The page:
Consequences of the Reform of State Enterprises in China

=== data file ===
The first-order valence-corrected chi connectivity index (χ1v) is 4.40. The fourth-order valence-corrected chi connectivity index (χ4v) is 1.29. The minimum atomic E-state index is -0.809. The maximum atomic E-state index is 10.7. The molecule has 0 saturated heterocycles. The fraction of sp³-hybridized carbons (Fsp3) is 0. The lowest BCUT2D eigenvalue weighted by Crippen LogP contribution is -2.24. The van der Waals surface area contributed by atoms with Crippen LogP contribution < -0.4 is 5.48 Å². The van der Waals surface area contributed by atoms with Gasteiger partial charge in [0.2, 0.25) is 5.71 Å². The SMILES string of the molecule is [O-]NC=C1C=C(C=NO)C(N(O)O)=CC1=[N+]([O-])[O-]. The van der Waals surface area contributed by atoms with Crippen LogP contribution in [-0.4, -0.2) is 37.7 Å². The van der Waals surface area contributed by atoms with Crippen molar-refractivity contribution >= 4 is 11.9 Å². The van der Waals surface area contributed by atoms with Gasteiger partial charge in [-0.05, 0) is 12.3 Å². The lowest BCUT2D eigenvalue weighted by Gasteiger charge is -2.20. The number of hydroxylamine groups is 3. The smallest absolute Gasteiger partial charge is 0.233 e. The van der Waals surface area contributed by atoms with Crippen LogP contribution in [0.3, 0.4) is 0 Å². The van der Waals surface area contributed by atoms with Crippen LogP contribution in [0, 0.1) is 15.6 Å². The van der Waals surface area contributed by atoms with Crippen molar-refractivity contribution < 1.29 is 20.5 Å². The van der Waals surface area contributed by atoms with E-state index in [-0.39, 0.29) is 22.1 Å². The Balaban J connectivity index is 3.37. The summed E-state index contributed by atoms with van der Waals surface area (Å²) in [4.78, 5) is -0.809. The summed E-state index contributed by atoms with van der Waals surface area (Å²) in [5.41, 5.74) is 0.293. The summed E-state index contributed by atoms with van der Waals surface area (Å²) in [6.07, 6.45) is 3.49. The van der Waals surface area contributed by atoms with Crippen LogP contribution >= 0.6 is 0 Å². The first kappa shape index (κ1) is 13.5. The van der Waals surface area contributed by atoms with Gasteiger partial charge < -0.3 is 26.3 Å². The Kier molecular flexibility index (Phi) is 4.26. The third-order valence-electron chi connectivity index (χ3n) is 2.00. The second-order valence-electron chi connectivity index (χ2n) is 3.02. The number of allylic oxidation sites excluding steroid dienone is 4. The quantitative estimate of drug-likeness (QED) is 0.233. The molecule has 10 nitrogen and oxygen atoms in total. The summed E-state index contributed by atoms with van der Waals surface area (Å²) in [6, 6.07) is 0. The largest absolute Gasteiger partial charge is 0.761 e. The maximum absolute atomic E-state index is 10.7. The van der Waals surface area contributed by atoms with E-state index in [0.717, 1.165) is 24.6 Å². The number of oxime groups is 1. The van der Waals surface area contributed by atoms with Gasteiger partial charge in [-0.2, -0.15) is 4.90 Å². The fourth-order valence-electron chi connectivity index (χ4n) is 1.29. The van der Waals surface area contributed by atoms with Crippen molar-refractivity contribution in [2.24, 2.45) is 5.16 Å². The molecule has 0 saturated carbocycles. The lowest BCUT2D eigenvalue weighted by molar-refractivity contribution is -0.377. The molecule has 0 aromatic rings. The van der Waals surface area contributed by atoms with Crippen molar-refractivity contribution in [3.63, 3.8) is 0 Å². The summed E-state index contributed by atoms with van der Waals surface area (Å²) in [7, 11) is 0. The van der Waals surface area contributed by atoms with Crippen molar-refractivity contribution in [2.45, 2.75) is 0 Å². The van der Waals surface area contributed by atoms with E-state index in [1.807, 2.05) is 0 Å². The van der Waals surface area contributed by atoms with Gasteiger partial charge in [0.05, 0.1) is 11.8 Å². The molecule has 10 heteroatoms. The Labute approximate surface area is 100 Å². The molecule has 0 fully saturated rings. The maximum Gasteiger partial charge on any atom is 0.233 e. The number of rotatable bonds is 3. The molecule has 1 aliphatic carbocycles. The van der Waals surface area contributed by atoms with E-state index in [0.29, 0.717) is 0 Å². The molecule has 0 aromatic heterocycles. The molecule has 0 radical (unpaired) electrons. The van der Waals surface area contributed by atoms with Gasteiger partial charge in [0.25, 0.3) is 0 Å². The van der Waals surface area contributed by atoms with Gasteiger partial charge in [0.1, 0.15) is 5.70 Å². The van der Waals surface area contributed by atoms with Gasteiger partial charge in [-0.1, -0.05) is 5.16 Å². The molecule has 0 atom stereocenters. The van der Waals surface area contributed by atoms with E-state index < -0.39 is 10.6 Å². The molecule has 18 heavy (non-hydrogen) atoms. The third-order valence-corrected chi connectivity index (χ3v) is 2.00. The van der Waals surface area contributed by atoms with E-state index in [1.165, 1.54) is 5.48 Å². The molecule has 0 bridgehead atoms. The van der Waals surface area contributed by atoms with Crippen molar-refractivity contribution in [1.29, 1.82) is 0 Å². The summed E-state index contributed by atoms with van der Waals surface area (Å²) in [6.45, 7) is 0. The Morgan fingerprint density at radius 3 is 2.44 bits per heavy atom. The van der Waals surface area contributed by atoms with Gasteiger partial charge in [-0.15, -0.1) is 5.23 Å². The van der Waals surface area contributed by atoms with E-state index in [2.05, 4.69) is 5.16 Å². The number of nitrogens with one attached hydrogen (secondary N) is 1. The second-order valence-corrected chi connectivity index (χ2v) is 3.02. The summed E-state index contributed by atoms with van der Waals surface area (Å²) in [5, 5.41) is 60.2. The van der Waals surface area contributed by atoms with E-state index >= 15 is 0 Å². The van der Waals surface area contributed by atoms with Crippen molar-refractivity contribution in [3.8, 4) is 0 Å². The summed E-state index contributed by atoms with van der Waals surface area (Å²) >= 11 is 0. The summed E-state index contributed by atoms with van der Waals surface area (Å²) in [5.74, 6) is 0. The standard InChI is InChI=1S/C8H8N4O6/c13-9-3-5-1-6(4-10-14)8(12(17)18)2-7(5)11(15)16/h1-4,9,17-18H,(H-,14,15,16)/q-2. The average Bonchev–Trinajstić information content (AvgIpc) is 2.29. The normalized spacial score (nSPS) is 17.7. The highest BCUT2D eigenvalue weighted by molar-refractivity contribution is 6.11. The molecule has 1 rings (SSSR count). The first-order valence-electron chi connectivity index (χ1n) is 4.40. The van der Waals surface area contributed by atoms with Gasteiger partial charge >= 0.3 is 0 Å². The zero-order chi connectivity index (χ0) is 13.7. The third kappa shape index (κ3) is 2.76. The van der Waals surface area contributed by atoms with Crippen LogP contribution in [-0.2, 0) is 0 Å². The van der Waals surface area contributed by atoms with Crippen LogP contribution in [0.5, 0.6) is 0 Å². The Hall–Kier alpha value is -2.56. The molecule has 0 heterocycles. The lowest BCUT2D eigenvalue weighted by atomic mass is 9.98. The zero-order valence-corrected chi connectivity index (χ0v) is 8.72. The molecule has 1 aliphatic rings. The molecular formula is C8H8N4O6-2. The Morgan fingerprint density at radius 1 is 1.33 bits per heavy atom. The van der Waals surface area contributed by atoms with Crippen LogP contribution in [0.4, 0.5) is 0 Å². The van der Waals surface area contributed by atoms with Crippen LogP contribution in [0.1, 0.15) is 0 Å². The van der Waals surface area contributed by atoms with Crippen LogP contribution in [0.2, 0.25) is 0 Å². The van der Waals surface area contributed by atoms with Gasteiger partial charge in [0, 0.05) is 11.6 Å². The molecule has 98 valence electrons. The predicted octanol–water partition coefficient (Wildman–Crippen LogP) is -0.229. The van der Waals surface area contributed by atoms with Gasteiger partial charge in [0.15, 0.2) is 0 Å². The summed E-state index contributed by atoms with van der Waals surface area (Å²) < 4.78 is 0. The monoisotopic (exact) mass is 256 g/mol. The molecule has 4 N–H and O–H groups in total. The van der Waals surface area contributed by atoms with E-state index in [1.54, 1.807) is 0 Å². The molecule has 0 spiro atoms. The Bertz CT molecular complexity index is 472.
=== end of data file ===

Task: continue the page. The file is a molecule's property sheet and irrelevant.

In the same years in which prices were lowering, the reform of large state-owned enterprises proceeded in forced stages, which in practical terms meant the expulsion of nearly 20 million people from their traditional jobs. State owned enterprises (SOEs)) were microcosms, equipped within them with every type of service, from hospital to school, to shops. The largest, such as the Shougang Steel Company’s Special Steel Plant in Beijing, were cities that employed over half a million people. They performed two tasks, one productive and one social, they produced and gave employment, as the state somehow delegated its social welfare functions to a decentralized body: the enterprise. This model was already incompatible with the globalized economy from a structural point of view. Furthermore, he rigged all the accounts making them illegible in a world where finance requires standard printouts and figures that can be approved under every horizon. In other words, the State financed businesses through its banks and these loans had both the real sense of support for production, in the case of strategic industries, and the role of social subsidies in the field of health and education or against unemployment, all managed directly by businesses.